Resilient packaging for complex quantum sensors is essential in creating lightweight, high-performance technology. Professor Moataz Attallah, researcher at the UK Quantum Technology Hub Sensors and Timing, is working to create smart magnetic shielding to protect and enhance sensor technology, and is inviting the wider Hub and industry community for collaboration opportunities.
Professor Attallah has had much success particularly in the first phase of the Quantum Technology Hub, most notably the Engineering and Physical Sciences Research Council (EPSRC)-funded project QT-Shield, which aimed to create designs for quantum sensors based on magnetic shielding to eliminate magnetic interference, allowing quantum behaviour to be accurately observed. This project, which involved industry collaboration with Magnetic Shields Ltd, made ground-breaking developments in a research area where still little is known, with the results showing that the performance of 3D printed magnetic shields can exceed the performance of conventionally manufactured shields.
Magnetic shielding remains the key material for quantum sensor packaging, but Professor Attallah and his team are able to work with a range of materials including metals, plastics, ceramics and even silicon. The team, who work in the University of Birmingham’s Advanced Materials and Processing Laboratory (AMPLab) which houses a range of impressive 3D printing machines, have also reached a good level of maturity with 3D printed permalloy-80, as well as 3D printed Invar-36, a material with a low coefficient of thermal expansion. Highly sensitive devices such as quantum sensors need to be built with resilience to temperature changes and other disruptions in the external environment.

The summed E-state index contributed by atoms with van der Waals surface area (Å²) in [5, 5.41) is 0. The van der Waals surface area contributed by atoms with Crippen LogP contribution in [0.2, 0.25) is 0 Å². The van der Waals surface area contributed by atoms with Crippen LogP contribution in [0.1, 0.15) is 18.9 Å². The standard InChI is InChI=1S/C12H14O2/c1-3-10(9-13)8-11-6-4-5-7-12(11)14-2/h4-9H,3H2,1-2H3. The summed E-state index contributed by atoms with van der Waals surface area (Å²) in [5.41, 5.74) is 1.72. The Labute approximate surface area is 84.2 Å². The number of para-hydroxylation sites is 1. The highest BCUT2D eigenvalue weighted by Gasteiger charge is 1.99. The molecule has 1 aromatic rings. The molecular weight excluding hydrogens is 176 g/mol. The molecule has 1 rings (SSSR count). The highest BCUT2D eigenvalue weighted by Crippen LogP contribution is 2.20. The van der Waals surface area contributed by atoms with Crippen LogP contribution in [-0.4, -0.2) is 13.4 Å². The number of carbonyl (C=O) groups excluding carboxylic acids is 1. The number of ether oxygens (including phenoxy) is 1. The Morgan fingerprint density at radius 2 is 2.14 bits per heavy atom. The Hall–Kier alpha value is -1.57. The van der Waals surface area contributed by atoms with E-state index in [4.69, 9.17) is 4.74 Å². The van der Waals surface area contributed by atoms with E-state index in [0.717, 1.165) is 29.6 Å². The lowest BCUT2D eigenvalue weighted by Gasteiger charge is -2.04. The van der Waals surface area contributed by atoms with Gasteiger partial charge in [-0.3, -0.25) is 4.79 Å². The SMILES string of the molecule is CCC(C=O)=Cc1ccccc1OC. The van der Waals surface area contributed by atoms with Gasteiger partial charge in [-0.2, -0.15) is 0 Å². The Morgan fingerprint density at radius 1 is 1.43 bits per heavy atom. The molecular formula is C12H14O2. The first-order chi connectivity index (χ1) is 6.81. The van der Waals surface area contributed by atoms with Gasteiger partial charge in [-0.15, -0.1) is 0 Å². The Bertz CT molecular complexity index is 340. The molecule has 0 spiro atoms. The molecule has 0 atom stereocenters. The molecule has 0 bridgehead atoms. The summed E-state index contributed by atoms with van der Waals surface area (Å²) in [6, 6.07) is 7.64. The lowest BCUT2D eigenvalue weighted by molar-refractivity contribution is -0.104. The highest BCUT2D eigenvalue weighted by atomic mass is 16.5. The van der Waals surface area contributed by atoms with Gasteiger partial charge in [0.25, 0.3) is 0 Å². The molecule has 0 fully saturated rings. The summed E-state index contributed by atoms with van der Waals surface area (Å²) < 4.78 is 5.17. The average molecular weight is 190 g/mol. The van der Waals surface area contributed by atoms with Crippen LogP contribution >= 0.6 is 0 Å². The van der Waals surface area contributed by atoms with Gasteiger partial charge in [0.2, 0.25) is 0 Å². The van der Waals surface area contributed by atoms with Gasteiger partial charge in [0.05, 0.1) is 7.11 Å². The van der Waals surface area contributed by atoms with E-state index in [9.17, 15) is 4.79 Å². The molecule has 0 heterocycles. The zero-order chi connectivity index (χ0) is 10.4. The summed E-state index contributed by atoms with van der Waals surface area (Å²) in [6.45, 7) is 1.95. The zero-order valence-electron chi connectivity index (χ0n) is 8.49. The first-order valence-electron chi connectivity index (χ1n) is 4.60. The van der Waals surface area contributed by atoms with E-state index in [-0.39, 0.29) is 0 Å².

The team are keen to work with other Hub researchers and interested industry companies to build strong packaging for quantum sensor technology for small and large production scales. New materials can also be considered, and proof of concepts can be developed in as little as a few months.
For more information on the types of materials which can be used in 3D printing, read this slide.
If you would like to get in touch with Professor Moataz Attallah, you can email him directly at: M.M.Attallah@bham.ac.uk.